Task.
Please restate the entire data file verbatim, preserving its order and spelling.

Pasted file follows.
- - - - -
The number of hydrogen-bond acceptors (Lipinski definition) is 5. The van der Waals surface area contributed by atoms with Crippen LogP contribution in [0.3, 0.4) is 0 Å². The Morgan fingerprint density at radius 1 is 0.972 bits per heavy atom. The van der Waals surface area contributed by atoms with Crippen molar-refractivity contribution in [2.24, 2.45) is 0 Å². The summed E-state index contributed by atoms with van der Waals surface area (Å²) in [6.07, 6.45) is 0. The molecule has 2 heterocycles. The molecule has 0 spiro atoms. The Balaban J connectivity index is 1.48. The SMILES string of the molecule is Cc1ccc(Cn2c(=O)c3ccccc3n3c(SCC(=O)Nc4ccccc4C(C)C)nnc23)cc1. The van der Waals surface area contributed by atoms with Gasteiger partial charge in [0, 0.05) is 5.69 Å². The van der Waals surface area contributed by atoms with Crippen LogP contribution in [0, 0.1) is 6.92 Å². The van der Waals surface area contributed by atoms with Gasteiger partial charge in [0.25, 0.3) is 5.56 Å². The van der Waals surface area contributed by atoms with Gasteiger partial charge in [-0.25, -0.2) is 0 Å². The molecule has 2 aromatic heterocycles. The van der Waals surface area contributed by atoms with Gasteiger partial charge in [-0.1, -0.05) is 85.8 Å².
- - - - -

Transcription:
The number of hydrogen-bond acceptors (Lipinski definition) is 5. The van der Waals surface area contributed by atoms with Crippen LogP contribution in [0.3, 0.4) is 0 Å². The Morgan fingerprint density at radius 1 is 0.972 bits per heavy atom. The van der Waals surface area contributed by atoms with Crippen molar-refractivity contribution in [2.24, 2.45) is 0 Å². The summed E-state index contributed by atoms with van der Waals surface area (Å²) in [6.07, 6.45) is 0. The molecule has 2 heterocycles. The molecule has 0 spiro atoms. The Balaban J connectivity index is 1.48. The SMILES string of the molecule is Cc1ccc(Cn2c(=O)c3ccccc3n3c(SCC(=O)Nc4ccccc4C(C)C)nnc23)cc1. The van der Waals surface area contributed by atoms with Gasteiger partial charge in [0, 0.05) is 5.69 Å². The van der Waals surface area contributed by atoms with Crippen LogP contribution in [0, 0.1) is 6.92 Å². The van der Waals surface area contributed by atoms with Gasteiger partial charge in [0.25, 0.3) is 5.56 Å². The van der Waals surface area contributed by atoms with Gasteiger partial charge in [-0.25, -0.2) is 0 Å². The molecule has 2 aromatic heterocycles. The van der Waals surface area contributed by atoms with Gasteiger partial charge in [-0.1, -0.05) is 85.8 Å².